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What Are Sulfates and How Do They Affect Your Hair?

BY Felicia Ler

In the world of hair care, there are perhaps no ingredients as controversial as sulfates. These synthetic, sulfur-based substances front the ingredient lists of most shampoos, although sulfates may appear in some conditioners, too. But sulfates aren’t restricted to haircare products. You can also find them in skin care (think facial cleansers), body care (cue body washes), and household cleaning products (for example, laundry detergents).

That said, what are sulfates, exactly? Are they really bad for hair? If so, why are sulfates still used in beauty products if they are too much for sensitive skin and fragile fibers? Ahead, we answer your most pressing questions about these ingredients to help you decide if it’s time to go sulfate-free.

What Are Sulfates, Exactly?

Sulfates are basically synthetic surfactants that act as cleansing agents. Sulfates bind to oil, dirt, and product residues before being rinsed away by water to leave your mane squeaky clean.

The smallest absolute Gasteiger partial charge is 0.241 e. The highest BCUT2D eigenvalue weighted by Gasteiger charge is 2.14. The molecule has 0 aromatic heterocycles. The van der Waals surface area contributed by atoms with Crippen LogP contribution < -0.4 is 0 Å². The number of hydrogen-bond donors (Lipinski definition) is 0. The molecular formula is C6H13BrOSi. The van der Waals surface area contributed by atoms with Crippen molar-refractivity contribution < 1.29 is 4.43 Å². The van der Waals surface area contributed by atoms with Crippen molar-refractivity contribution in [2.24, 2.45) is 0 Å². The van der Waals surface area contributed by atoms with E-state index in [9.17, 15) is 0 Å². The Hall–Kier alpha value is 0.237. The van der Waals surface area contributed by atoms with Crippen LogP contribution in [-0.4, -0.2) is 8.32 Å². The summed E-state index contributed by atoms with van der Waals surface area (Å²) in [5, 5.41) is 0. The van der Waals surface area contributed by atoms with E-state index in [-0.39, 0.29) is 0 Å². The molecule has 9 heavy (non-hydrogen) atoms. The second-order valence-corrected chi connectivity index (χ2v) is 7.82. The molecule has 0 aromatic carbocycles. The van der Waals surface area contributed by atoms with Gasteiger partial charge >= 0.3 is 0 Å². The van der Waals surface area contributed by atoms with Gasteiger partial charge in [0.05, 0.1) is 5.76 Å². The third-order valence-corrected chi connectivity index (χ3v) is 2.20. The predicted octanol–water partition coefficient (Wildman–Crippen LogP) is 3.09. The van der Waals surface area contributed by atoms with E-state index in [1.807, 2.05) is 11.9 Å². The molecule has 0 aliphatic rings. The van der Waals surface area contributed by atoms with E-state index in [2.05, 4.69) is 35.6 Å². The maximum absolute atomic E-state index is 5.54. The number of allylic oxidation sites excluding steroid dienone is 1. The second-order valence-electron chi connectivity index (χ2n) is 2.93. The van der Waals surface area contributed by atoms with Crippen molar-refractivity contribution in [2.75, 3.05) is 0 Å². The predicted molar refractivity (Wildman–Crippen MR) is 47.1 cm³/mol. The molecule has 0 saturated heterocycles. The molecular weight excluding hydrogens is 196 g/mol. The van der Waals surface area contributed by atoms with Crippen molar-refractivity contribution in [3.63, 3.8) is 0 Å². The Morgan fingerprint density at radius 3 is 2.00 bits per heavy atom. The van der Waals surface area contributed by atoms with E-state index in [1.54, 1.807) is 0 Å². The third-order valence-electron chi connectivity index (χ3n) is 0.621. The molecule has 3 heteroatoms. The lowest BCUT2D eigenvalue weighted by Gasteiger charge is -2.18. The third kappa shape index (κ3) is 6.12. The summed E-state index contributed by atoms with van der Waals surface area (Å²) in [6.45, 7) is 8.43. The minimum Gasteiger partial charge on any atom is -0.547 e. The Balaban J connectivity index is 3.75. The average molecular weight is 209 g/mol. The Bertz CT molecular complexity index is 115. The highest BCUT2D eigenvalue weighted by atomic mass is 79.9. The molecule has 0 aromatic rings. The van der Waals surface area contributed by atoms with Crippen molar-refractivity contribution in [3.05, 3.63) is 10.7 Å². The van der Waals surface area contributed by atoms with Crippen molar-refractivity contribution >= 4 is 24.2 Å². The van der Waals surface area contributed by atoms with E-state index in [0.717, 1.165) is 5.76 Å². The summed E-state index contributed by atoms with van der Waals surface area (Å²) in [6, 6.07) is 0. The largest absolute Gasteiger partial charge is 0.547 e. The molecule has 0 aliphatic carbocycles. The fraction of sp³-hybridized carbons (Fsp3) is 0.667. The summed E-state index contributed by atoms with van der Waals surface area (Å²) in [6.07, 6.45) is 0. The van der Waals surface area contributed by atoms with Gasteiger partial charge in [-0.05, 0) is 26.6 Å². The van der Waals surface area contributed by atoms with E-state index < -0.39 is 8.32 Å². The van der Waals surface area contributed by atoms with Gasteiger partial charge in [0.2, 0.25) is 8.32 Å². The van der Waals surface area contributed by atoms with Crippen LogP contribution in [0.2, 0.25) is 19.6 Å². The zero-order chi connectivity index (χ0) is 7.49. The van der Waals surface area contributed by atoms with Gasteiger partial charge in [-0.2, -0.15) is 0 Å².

Some common sulfates present in haircare products include:

  • Sodium lauryl sulfate (SLS)
  • Sodium laureth sulfate (SLES)
  • Ammonium lauryl sulfate (ALS)
  • Ammonium laureth sulfate

To understand why sulfates are the dominant class of cleansing agents, we first need to look at the four broad categories of surfactants:

  • Anionic surfactants: These negatively charged surfactants are the most powerful cleansing agents, and incidentally, the category that sulfates reside in. Generally used in shampoos, anionic surfactants are the most drying on your scalp and shafts.
  • Cationic surfactants: These positively charged surfactants neutralize the negative charge on your strands. In doing so, they smooth down your hair cuticles to minimize frizz and dullness. Cationic surfactants are typically used in conditioners.
  • Amphoteric surfactants: These surfactants have positive and negative charges that cancel each other out. Amphoteric surfactants are mild cleansing agents that produce very little lather.
  • Nonionic surfactants: These mild surfactants don’t carry any charge. Nevertheless, they still do a fantastic job emulsifying oils and removing them from your scalp and hair.

You now know the answer to “What are sulfates?” Let’s look at how they work in haircare products.

How Sulfates Work in Haircare Products

As surfactants, each sulfate molecule has a water-loving end (hydrophilic) that draws water molecules as well as a water-repelling end (hydrophobic) that attaches to oil-based molecules. Keeping that information in mind, here’s how sulfates work as cleansing agents: